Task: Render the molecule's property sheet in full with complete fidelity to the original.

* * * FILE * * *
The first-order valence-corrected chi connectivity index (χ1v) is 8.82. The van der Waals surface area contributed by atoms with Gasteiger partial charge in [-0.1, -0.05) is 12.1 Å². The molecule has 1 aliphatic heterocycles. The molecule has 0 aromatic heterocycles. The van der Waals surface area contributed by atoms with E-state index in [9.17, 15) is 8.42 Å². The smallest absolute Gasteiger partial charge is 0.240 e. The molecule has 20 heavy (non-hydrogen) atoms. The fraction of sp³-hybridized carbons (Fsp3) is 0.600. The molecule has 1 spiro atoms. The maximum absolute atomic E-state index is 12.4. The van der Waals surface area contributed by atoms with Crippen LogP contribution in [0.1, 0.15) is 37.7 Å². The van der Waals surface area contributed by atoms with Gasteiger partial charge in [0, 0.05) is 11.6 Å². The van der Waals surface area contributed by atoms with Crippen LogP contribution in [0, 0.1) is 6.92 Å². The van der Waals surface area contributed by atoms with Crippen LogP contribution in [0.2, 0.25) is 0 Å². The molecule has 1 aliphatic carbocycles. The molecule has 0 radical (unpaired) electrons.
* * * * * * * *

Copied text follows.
The first-order valence-corrected chi connectivity index (χ1v) is 8.82. The van der Waals surface area contributed by atoms with Gasteiger partial charge in [-0.1, -0.05) is 12.1 Å². The molecule has 1 aliphatic heterocycles. The molecule has 0 aromatic heterocycles. The van der Waals surface area contributed by atoms with E-state index in [9.17, 15) is 8.42 Å². The smallest absolute Gasteiger partial charge is 0.240 e. The molecule has 20 heavy (non-hydrogen) atoms. The fraction of sp³-hybridized carbons (Fsp3) is 0.600. The molecule has 1 spiro atoms. The maximum absolute atomic E-state index is 12.4. The van der Waals surface area contributed by atoms with Crippen LogP contribution in [0.1, 0.15) is 37.7 Å². The van der Waals surface area contributed by atoms with Gasteiger partial charge in [0, 0.05) is 11.6 Å². The van der Waals surface area contributed by atoms with Crippen LogP contribution in [0, 0.1) is 6.92 Å². The van der Waals surface area contributed by atoms with Crippen LogP contribution in [0.2, 0.25) is 0 Å². The molecule has 1 aliphatic carbocycles. The molecule has 0 radical (unpaired) electrons.